Around the middle of the century a design style became popular, termed ‘minimalism’. Designers and architects experimented with the concept of paring back to the bare essentials. Anything excess was removed, if it didn’t have a functional reason for being there. The flip side of minimalism is that the things that are left are highly functional, streamlined for performance and effective.
Believe it or not, minimalism has found its way into retail.
There’s no need to take the concept to extremes, you need to keep products to sell! However, there’s no doubt that applying some of the principals in your store may be beneficial – consider it in this light:
- With less distracting decorative elements, people will be more likely to notice the products you are selling.
- Minimalism means lower costs
- With a peaceful and almost empty environment, you will promote happiness – a feeling people want to take with them, thereby improving the likelihood that they will buy something
- A shop free from clutter means you will notice shoppers, and be able to greet them, and notice shoplifters too!
- You will have to spend less time on improving and maintaining the appearance of your store, giving you more time to do other things.
- A highly functional shop means shoppers won’t be left confused
- If your fixtures and decor are neutral toned, your shop won’t date, and each new season of stock will be much more effective in renewing the overall look of your shop.
Here are some examples of minimal design in shops:
This pharmacy is in northern Portugal, and is a boutique pharmacy that has been in operation for 25 years. It has an onsite laboratory as well as the retail area. Possibly slightly clinical feeling, it nevertheless would instil trust into the customer and be a calm environment.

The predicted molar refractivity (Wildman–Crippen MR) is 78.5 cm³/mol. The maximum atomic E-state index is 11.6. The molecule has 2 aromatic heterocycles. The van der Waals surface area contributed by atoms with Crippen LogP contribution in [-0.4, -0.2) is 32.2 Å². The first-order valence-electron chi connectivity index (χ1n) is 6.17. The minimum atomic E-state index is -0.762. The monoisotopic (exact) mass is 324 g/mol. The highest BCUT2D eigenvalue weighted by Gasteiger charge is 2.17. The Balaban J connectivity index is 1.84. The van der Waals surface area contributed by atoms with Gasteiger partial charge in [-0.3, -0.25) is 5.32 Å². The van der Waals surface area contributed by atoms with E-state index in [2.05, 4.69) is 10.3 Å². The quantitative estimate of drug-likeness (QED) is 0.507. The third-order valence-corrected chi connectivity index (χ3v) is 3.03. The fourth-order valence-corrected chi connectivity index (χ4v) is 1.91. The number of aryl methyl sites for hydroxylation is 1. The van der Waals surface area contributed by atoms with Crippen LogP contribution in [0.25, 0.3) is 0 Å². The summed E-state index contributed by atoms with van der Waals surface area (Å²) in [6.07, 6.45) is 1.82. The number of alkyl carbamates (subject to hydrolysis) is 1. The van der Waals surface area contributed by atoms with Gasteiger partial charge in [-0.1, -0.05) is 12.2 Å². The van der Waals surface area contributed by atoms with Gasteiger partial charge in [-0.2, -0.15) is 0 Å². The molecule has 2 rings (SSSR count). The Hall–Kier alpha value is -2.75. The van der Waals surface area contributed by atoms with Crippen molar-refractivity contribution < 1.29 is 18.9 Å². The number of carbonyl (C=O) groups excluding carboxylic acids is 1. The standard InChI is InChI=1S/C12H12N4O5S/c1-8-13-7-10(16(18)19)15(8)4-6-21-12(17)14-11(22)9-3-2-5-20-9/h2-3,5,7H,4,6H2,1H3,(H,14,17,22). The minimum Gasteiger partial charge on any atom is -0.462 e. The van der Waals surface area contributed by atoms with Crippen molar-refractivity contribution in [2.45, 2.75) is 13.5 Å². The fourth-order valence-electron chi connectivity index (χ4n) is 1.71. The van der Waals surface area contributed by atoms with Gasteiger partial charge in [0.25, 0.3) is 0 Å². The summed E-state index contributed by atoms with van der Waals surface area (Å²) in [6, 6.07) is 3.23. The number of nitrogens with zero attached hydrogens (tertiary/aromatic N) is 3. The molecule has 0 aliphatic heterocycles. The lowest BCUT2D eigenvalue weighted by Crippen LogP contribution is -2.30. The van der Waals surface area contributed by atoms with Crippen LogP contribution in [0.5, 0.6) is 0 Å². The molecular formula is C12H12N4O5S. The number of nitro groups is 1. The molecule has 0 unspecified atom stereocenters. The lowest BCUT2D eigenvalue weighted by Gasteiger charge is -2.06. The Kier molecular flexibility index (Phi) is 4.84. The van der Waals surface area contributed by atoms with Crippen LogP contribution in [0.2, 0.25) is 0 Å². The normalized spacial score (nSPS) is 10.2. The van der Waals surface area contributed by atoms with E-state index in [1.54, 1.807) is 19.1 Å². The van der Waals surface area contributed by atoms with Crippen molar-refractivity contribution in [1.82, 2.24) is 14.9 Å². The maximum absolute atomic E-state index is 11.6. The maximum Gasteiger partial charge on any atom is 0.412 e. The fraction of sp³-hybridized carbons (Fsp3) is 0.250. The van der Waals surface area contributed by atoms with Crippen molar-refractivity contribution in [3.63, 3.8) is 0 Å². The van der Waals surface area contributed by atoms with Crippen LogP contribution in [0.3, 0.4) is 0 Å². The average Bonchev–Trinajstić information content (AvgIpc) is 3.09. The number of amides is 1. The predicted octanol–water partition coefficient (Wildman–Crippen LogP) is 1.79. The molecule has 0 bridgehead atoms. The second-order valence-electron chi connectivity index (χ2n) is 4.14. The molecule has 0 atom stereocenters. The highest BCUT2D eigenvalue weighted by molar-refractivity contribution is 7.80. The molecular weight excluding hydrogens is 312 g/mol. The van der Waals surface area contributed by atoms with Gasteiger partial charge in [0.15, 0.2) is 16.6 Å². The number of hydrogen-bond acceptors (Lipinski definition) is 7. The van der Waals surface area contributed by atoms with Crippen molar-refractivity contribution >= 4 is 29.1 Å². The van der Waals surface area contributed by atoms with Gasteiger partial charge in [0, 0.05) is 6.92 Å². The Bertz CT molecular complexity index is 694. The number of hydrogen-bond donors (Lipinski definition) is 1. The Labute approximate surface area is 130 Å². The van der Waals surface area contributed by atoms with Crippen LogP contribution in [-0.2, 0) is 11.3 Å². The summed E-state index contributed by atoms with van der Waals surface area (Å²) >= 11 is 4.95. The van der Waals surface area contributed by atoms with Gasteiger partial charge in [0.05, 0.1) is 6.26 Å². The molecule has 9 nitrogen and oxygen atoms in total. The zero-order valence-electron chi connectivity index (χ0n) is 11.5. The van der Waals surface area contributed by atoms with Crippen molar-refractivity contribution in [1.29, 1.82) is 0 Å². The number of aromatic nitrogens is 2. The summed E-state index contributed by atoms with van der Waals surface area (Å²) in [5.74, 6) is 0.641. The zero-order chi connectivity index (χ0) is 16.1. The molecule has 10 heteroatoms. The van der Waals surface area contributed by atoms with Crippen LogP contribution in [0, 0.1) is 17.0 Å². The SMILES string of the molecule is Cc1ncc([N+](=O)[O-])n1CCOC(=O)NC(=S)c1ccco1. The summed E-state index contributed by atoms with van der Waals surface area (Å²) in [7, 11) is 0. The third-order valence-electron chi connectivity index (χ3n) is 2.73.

Going minimalist doesn’t mean you can’t have fun with design – this New York bottle shop, Vintry Fine Wines, is truly extraordinary, and the white & wood decor never detracts from the product.
Ok, that is a little bit overwhelming, but it does have a massive cool factor (it is a Parisian Homewares shop, after all). Muriel Grateau specializes in tableware; anything that isn’t product in the shop has been ruthlessly removed. And don’t you notice the product?!
A renowned French brand, as iconic for its culture of ‘white’ as for its clothes, this is the Martin Maison Margiela boutique in Tokyo. We like the white and glass showcase – similar can be found here.
While minimalism and retail sounds like a paradox, it can work. We will follow up this post next week with some specific ideas that you could adopt if you were feeling adventurous enough to give it a go!
Images courtesy of http://www.designboom.com/design/maison-martin-margiela-in-tokyo/ and http://www.thecoolhunter.com.au/stores